As a physician, it would be great to have your patients use a non-drug modality with or without drugs to improve their health. Such non-drug modalities would include, smoking cessation, diet and nutrition, exercise, and stress management. As a nation, there has been a push for healthy lifestyles and “natural” medicine. As an osteopathic student, lifestyle medicine is congruent to our principles and practice methods. Even as allopathic physicians, lifestyle medicine can be integrated into practice and many physicians have already been doing so. Scientific evidence has proven a role for lifestyle changes in the management of some chronic diseases, such as hypertension, coronary heart disease, and Type 2 diabetes.

    The following link is an article about lifestyle medicine and the benefits it ...

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  • What is Changing on the MCAT 2015?

    MCAT current vs. new chart 


    If medical school is in your near future, you probably know that, as of April 2015, there’s a new MCAT in town, appropriately termed MCAT 2015 to differentiate it from the current exam.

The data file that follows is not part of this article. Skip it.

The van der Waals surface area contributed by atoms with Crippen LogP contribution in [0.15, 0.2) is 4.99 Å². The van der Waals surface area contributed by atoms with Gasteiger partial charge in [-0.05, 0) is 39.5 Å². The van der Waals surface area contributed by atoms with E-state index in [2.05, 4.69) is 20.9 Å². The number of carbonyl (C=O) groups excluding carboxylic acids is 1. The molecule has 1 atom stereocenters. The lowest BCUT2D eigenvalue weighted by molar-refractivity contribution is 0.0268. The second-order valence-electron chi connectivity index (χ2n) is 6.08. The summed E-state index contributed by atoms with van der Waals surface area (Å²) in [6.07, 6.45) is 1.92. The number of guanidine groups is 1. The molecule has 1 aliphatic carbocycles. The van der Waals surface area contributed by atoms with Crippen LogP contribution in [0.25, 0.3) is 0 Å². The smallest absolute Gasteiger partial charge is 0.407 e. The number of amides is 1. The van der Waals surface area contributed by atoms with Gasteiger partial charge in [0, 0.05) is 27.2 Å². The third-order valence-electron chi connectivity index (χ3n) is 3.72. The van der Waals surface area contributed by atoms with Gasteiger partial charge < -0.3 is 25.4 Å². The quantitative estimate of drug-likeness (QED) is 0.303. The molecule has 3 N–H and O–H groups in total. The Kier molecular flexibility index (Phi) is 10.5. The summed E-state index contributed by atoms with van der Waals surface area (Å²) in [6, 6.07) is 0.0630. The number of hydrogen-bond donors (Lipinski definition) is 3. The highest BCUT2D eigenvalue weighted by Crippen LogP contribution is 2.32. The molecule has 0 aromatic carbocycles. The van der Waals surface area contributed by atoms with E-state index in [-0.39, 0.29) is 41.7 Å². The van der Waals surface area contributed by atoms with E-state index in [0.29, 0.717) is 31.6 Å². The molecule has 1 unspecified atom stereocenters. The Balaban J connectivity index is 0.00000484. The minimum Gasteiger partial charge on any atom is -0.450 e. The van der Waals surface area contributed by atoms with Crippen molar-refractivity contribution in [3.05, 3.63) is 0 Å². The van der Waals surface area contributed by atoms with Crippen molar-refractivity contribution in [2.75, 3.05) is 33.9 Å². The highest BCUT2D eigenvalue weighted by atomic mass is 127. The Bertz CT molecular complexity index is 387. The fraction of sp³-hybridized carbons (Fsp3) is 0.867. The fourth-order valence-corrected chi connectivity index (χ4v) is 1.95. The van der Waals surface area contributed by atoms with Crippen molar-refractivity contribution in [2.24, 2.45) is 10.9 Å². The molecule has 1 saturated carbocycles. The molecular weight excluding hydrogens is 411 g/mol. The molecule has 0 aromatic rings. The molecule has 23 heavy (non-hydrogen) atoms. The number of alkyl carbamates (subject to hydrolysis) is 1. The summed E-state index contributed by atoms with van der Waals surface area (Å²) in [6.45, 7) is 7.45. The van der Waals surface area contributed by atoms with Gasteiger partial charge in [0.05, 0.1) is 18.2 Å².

While much of the popular conversation has centered around the new content areas of biochemistry, psychology, and sociology, we think it's important to understand not just how the MCAT is changing in 2015, but why the MCAT is changing, and why now.

    Why is the MCAT changing?

    Science and medicine have advanced at an exponential rate in the past 23 years, and so has medical education, but the MCAT has not kept pace since its last update in 1992. The new MCAT is designed to resolve this discrepancy and help address and improve the preparedness of future medical students.

    While the new subject areas will add a significant amount of prerequisite content knowledge, the new MCAT structure will also more accurately evaluate a student’s ability to apply this content.

    Critical Analysis and Reasoning Skills (CARS)

    This section, much like the current MCAT's Verbal Reasoning section, will test no prior knowledge. In fact, none of the passages will contain any hard science. ...

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  • Building connections on the SeaCouver tour

    Diana Huang